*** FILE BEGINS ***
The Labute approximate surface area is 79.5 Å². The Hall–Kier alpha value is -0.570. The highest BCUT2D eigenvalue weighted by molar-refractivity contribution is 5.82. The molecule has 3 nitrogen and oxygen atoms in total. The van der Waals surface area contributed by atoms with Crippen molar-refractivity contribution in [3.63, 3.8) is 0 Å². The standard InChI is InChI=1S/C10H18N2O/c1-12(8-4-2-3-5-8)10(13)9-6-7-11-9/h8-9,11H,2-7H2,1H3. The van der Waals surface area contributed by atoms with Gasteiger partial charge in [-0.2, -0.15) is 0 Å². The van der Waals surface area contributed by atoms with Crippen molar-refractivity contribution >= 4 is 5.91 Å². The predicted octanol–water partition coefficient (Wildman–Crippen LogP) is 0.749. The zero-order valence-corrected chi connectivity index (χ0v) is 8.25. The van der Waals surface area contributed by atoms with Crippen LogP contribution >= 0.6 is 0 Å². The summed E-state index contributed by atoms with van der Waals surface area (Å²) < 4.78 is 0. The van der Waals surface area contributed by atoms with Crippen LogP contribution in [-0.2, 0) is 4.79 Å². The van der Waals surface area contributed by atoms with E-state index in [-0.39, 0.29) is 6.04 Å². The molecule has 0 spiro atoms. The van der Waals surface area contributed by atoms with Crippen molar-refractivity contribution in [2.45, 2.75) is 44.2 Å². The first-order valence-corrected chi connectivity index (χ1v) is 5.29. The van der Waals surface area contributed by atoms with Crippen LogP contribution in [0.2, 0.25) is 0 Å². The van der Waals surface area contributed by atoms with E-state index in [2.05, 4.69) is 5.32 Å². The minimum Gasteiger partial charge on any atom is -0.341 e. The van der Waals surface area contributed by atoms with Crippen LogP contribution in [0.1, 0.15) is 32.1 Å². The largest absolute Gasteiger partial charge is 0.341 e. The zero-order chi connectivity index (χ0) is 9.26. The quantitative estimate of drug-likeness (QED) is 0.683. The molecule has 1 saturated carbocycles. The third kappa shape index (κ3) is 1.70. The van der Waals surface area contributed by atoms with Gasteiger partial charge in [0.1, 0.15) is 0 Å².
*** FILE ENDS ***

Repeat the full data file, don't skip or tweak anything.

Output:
The Labute approximate surface area is 79.5 Å². The Hall–Kier alpha value is -0.570. The highest BCUT2D eigenvalue weighted by molar-refractivity contribution is 5.82. The molecule has 3 nitrogen and oxygen atoms in total. The van der Waals surface area contributed by atoms with Crippen molar-refractivity contribution in [3.63, 3.8) is 0 Å². The standard InChI is InChI=1S/C10H18N2O/c1-12(8-4-2-3-5-8)10(13)9-6-7-11-9/h8-9,11H,2-7H2,1H3. The van der Waals surface area contributed by atoms with Gasteiger partial charge in [-0.2, -0.15) is 0 Å². The van der Waals surface area contributed by atoms with Crippen molar-refractivity contribution >= 4 is 5.91 Å². The predicted octanol–water partition coefficient (Wildman–Crippen LogP) is 0.749. The zero-order valence-corrected chi connectivity index (χ0v) is 8.25. The van der Waals surface area contributed by atoms with Crippen LogP contribution >= 0.6 is 0 Å². The summed E-state index contributed by atoms with van der Waals surface area (Å²) < 4.78 is 0. The van der Waals surface area contributed by atoms with Crippen LogP contribution in [-0.2, 0) is 4.79 Å². The van der Waals surface area contributed by atoms with E-state index in [-0.39, 0.29) is 6.04 Å². The molecule has 0 spiro atoms. The van der Waals surface area contributed by atoms with Crippen molar-refractivity contribution in [2.45, 2.75) is 44.2 Å². The first-order valence-corrected chi connectivity index (χ1v) is 5.29. The van der Waals surface area contributed by atoms with Crippen LogP contribution in [0.2, 0.25) is 0 Å². The van der Waals surface area contributed by atoms with E-state index in [2.05, 4.69) is 5.32 Å². The minimum Gasteiger partial charge on any atom is -0.341 e. The van der Waals surface area contributed by atoms with Crippen LogP contribution in [0.1, 0.15) is 32.1 Å². The largest absolute Gasteiger partial charge is 0.341 e. The zero-order chi connectivity index (χ0) is 9.26. The quantitative estimate of drug-likeness (QED) is 0.683. The molecule has 1 saturated carbocycles. The third kappa shape index (κ3) is 1.70. The van der Waals surface area contributed by atoms with Gasteiger partial charge in [0.1, 0.15) is 0 Å².